Circus Oz investing in Aboriginal and Torres Strait Islander circus

Circus Oz BLAKflip 2016 photo by Rob BlackburnCircus Oz has thrown open its doors in Collingwood for the sixth BLAKflip masterclass for ten, new and returning, deadly Aboriginal and Torres Strait Islander artists – brought together to further solidify their circus and performance skills over a two week period with this year’s BLAKflip Guest Director, Natano Fa’anana (Casus Co-founder and Director).

The Circus Oz BLAKflip program offers professional circus development for Aboriginal and Torres Strait Islander artists selected from across Australia and this year’s cohort also includes one internationally based artist. Generously supported by Annamila, BLAKflip plays an important part in elevating and revolutionising the idea of Aboriginal and Torres Strait Islander circus in Australia.

Over five years BLAKflip has made significant inroads into the recognition of an Aboriginal and Torres Strait Islander circus with the first professional Aboriginal and Torres Strait Islander circus production of Corked Up in The Melba Spiegeltent (2014) and the inclusion of three performers in the Circus Oz ensemble, including Dale Woodbridge-Brown (2012 – present), Gheona Gela (2012) and Mark Sheppard (2013).

Davey Thompson, Circus Oz BLAKflip Program Manager, explains that there is a real hunger to bring Aboriginal and Torres Strait Islander culture into contemporary circus.

“Circus is a fusion of dance, theatre, music and athleticism – these are skills that are naturally prevalent in the storytelling of the oldest living culture in the world,” said Thompson. “BLAKflip is creating an amazing foundation to develop artists – in circus there are no rules, so the possibilities are explosive.”

From its beginning, Circus Oz has been visibly and vocally committed to land rights and reconciliation with Australia’s First Peoples. There are powerful links between the irreverent humour and physicality of Circus Oz’s work and the natural talent of so many Aboriginal and Torres Strait Islander community members and artists. These links provide a unique point of connection and an opportunity for collaboration through the Circus Oz BLAKflip program.

Dale Woodbridge-Brown, BLAKflip alumni and Circus Oz ensemble member, comments, “I don’t know why Indigenous people haven’t tried circus more. It’s in our blood. Circus is storytelling, it’s physical and it’s what we were meant to do.”

The Circus Oz BLAKflip 2016 participants are:

Rose Chalker-McGann (UK)
Making a journey from the UK to join BLAKflip, Rose is a skilled aerialist and a vibrant visual artist.

Lara Croydon (QLD)
Returning to BLAKflip, Lara has developed her circus technique while teaching, training and performing at festivals, camps and events in Australia and America.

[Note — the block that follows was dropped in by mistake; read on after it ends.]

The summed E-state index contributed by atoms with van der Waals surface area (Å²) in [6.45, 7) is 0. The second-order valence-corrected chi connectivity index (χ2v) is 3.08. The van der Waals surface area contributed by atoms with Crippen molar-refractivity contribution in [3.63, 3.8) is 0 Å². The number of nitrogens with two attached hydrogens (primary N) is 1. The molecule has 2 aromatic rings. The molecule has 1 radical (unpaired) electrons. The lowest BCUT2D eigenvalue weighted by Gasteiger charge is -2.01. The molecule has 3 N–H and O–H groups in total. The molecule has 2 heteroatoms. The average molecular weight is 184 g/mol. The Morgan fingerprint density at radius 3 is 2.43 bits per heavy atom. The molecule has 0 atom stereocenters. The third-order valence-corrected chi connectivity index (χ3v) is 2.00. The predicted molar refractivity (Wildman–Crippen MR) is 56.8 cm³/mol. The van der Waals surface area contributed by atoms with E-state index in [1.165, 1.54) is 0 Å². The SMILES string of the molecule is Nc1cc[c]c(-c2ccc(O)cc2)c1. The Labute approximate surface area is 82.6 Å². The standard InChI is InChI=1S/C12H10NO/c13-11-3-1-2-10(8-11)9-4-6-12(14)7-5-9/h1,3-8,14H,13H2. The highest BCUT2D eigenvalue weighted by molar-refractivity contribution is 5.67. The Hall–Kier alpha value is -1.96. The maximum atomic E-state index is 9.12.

Ally Humphris (QLD)
A Brisbane based dancer, gymnast and aerialist, Ally returns to BLAKflip to hone her growing circus skills set.

Munnawarra King (NSW)
A Sydney-based dancer, Munnawarra is keen to explore his Aboriginal culture combined with contemporary circus.

Harley Mann (NSW)
An emerging aerialist, he returns to BLAKflip to develop skills to propel himself into the next phase of his circus career.

Jairus Riley (QLD)
After 10 years training with Blackrobats in Kuranda, Jairus is coming to BLAKflip to further develop his acrobatic technique.

Jack Shepherd (VIC)
A Melbourne-based actor and physical performer, Jack returns to BLAKflip and is looking forward to incorporating more circus into his skill set.

Dylan Singh (VIC)
An accomplished juggler and tumbler, Dylan returns to BLAKflip valuing the connections built with his fellow participants.

Elsie Smith (NSW)
An emerging aerialist from Byron Bay, Elsie returns to BLAKflip so she can continue to develop her circus skills in hula, aerial, juggling and acrobatics.

Pearl Thompson (QLD)
Pearl studied dance at the Aboriginal Centre for the Performing Arts and trained at trained at Vulcana Women’s Circus in Brisbane – she aims strengthen her circus technique during BLAKflip.

Circus Oz Artistic Director, Rob Tannion, questions, “How can we call circus in this country truly ‘Australian’ if we don’t have Aboriginal and Torres Strait Islander circus artist’s voices and stories deeply embedded into the very fabric of the art form?

“BLAKflip is our program that actively engages in breaking the barriers to professional circus development for Aboriginal and Torres Strait Island artists. Combining forty thousand years of culture with unique, irreverent humour and the excitement of contemporary circus makes sense to us – we’re looking forward to seeing what these incredible artists cook up over the next few years,” said Tannion.

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Image: Circus Oz BLAKflip participants 2016 – photo by Rob Blackburn